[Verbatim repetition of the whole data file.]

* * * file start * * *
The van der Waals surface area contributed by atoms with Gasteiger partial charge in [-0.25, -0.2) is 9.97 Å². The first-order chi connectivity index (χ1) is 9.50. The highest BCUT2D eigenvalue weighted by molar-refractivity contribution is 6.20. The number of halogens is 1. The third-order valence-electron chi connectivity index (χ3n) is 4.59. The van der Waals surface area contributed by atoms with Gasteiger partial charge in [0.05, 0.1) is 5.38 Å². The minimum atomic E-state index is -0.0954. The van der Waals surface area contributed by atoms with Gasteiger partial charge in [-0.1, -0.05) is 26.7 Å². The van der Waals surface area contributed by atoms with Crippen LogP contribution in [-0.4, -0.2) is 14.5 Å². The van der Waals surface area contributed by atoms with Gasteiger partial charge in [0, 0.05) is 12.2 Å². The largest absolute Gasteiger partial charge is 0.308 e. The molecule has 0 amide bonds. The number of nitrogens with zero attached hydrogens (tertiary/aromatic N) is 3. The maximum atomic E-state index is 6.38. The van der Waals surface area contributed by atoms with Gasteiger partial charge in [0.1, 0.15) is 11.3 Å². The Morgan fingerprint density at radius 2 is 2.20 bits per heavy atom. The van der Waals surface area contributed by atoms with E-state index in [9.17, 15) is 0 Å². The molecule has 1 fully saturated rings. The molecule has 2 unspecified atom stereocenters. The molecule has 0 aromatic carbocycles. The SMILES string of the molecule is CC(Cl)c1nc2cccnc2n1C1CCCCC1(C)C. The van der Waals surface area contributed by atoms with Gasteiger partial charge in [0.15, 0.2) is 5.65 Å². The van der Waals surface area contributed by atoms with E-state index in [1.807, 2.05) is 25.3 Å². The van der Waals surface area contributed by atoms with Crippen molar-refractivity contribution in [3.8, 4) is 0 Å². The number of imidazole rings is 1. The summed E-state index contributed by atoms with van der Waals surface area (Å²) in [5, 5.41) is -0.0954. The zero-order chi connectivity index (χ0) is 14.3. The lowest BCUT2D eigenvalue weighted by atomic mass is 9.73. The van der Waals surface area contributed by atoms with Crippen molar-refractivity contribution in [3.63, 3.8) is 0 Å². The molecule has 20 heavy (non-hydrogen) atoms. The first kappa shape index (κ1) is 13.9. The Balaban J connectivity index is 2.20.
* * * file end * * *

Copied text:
The van der Waals surface area contributed by atoms with Gasteiger partial charge in [-0.25, -0.2) is 9.97 Å². The first-order chi connectivity index (χ1) is 9.50. The highest BCUT2D eigenvalue weighted by molar-refractivity contribution is 6.20. The number of halogens is 1. The third-order valence-electron chi connectivity index (χ3n) is 4.59. The van der Waals surface area contributed by atoms with Gasteiger partial charge in [0.05, 0.1) is 5.38 Å². The minimum atomic E-state index is -0.0954. The van der Waals surface area contributed by atoms with Gasteiger partial charge in [-0.1, -0.05) is 26.7 Å². The van der Waals surface area contributed by atoms with Crippen LogP contribution in [-0.4, -0.2) is 14.5 Å². The van der Waals surface area contributed by atoms with Gasteiger partial charge in [0, 0.05) is 12.2 Å². The largest absolute Gasteiger partial charge is 0.308 e. The molecule has 0 amide bonds. The number of nitrogens with zero attached hydrogens (tertiary/aromatic N) is 3. The maximum atomic E-state index is 6.38. The van der Waals surface area contributed by atoms with Gasteiger partial charge in [0.1, 0.15) is 11.3 Å². The Morgan fingerprint density at radius 2 is 2.20 bits per heavy atom. The van der Waals surface area contributed by atoms with E-state index in [9.17, 15) is 0 Å². The molecule has 1 fully saturated rings. The molecule has 2 unspecified atom stereocenters. The molecule has 0 aromatic carbocycles. The SMILES string of the molecule is CC(Cl)c1nc2cccnc2n1C1CCCCC1(C)C. The van der Waals surface area contributed by atoms with Gasteiger partial charge in [0.15, 0.2) is 5.65 Å². The van der Waals surface area contributed by atoms with E-state index in [1.807, 2.05) is 25.3 Å². The van der Waals surface area contributed by atoms with Crippen molar-refractivity contribution in [3.8, 4) is 0 Å². The number of imidazole rings is 1. The summed E-state index contributed by atoms with van der Waals surface area (Å²) in [5, 5.41) is -0.0954. The zero-order chi connectivity index (χ0) is 14.3. The lowest BCUT2D eigenvalue weighted by atomic mass is 9.73. The van der Waals surface area contributed by atoms with Crippen molar-refractivity contribution in [3.63, 3.8) is 0 Å². The molecule has 20 heavy (non-hydrogen) atoms. The first kappa shape index (κ1) is 13.9. The Balaban J connectivity index is 2.20.